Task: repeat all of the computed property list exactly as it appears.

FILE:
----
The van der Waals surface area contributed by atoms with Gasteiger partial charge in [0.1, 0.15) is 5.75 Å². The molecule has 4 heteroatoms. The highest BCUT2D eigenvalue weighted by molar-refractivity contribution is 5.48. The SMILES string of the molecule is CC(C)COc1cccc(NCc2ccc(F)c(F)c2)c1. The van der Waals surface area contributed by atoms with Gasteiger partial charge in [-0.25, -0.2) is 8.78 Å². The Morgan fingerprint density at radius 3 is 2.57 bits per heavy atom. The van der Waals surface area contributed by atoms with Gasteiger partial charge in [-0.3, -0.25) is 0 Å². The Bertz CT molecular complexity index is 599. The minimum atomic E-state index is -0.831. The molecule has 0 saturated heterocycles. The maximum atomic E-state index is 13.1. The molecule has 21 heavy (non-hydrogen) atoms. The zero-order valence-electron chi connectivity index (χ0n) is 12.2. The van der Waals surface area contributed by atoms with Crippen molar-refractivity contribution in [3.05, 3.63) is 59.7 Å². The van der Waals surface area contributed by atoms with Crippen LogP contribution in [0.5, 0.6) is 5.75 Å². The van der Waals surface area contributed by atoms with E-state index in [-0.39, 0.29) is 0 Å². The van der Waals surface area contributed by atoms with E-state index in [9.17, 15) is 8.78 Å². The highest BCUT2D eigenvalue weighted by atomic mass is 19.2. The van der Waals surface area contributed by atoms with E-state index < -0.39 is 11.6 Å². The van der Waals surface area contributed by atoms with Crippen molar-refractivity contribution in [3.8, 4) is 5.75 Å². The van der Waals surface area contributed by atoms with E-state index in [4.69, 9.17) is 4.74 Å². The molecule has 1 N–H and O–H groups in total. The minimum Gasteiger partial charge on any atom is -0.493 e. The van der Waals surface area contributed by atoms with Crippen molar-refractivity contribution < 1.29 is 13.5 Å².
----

The van der Waals surface area contributed by atoms with Gasteiger partial charge in [0.1, 0.15) is 5.75 Å². The molecule has 4 heteroatoms. The highest BCUT2D eigenvalue weighted by molar-refractivity contribution is 5.48. The SMILES string of the molecule is CC(C)COc1cccc(NCc2ccc(F)c(F)c2)c1. The van der Waals surface area contributed by atoms with Gasteiger partial charge in [-0.25, -0.2) is 8.78 Å². The Morgan fingerprint density at radius 3 is 2.57 bits per heavy atom. The van der Waals surface area contributed by atoms with Gasteiger partial charge in [-0.3, -0.25) is 0 Å². The Bertz CT molecular complexity index is 599. The minimum atomic E-state index is -0.831. The molecule has 0 saturated heterocycles. The maximum atomic E-state index is 13.1. The molecule has 21 heavy (non-hydrogen) atoms. The zero-order valence-electron chi connectivity index (χ0n) is 12.2. The van der Waals surface area contributed by atoms with Crippen molar-refractivity contribution in [3.05, 3.63) is 59.7 Å². The van der Waals surface area contributed by atoms with Crippen LogP contribution in [0.5, 0.6) is 5.75 Å². The van der Waals surface area contributed by atoms with E-state index in [-0.39, 0.29) is 0 Å². The van der Waals surface area contributed by atoms with E-state index in [9.17, 15) is 8.78 Å². The highest BCUT2D eigenvalue weighted by atomic mass is 19.2. The van der Waals surface area contributed by atoms with E-state index < -0.39 is 11.6 Å². The van der Waals surface area contributed by atoms with Crippen molar-refractivity contribution in [3.8, 4) is 5.75 Å². The van der Waals surface area contributed by atoms with E-state index in [4.69, 9.17) is 4.74 Å². The molecule has 1 N–H and O–H groups in total. The minimum Gasteiger partial charge on any atom is -0.493 e. The van der Waals surface area contributed by atoms with Crippen molar-refractivity contribution < 1.29 is 13.5 Å².